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The Achehnese

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visitors take witli them "tor the sake of the blessing" some of those which have lain and withered there. The nevv white cotton is wound round the tombstones, and torn fragments of previous coverings are taken away in exchange and fastened round wrist or ankle as eharms to bring good luck. Ihen tlie visitors to the tomb wash with water from the sacrcd place the head of the subject of the vow.

'ihang6 or- Whoever can »fford the luxury adds to sucli a general vow the quachesira. lification 'ngim geundrangmeaning thereby that liis party (consisting as a rule of both men and women) shall be preceded on its expedition to the holy tomb by three or four musicians, one with the srunè, two with geundrangs and sometimes another with a geutnlrang ana . It is indeed characteristic of the popular conception of Islam, that the saints are honoured with musical performances, which are most rigorously prohibited by the religious law.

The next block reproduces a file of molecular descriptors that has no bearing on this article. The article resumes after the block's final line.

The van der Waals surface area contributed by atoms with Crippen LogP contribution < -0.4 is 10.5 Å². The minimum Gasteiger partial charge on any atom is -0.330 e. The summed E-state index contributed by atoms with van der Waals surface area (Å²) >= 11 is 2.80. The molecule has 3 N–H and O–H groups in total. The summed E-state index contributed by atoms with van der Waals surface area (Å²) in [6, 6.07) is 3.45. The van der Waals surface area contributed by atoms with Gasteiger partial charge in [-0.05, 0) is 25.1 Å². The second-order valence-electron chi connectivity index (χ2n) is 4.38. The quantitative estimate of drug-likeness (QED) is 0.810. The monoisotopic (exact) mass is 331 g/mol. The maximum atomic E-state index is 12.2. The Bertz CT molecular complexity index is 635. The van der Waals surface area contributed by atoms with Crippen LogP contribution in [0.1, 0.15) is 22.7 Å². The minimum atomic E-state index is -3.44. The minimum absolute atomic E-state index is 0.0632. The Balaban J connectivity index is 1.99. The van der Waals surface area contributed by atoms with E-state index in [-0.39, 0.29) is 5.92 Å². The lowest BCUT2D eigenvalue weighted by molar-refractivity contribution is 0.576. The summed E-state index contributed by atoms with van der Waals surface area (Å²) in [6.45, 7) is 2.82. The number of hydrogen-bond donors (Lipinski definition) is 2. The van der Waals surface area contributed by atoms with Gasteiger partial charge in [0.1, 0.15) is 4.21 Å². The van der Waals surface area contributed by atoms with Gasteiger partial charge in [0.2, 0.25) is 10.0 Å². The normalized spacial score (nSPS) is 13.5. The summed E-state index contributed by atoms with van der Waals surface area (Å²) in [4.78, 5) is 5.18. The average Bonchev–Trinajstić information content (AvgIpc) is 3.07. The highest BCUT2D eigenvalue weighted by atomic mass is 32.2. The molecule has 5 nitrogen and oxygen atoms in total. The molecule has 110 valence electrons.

1 he geundrang orchestra is also employed in the alangan processions, wherein it conflicts with the suléng and its accessories and fills the air with a discordant noise; it is also used in what are known as piasans, and at family-feasts — in this last case usually in fulfilment of a vow.

orchestra Ther° 'S a lJCCuliar Achchnese orchestra composed of the following instruments:

I . A hareubab '), i. e. a native violin. The sounding-board (brue) is of nangka-wood covered with membrane from the stomach of the buffalo, the strings are of twisted silk and the bowstring of fibres of the aerial roots of the sriphië-tree, stretched on a bow of rattan. A leaden bridge (chapeng) keeps the strings apart, tliey are strung from a little bow of rattan called guda, and tuned by keys called gasêng.

2°. Two or more geudumba s2) i. e. kettle-drums. The body of the drum is roughly hewn from a single block of nangka-wood, and is almost cylindrical in shape but tapers towards the bottom, then widens again and forms the foot; this last is shaped like an octagonal pyramid with the top cut off, or a truncated cone. The whole is about 27

ij 1 he Malay rlbah. It somewhat resembles a guitar and is much used in Malay

mayongs ( T'ranslator).

2) This instrument derives its name from its resemblance (in the imagination of the Achehnese) to the gumiu' or topknot of hair worn by the people of the interior. The shape of the gumba' is suggested by the narrowness of the portion between the' body and the foot of the drum.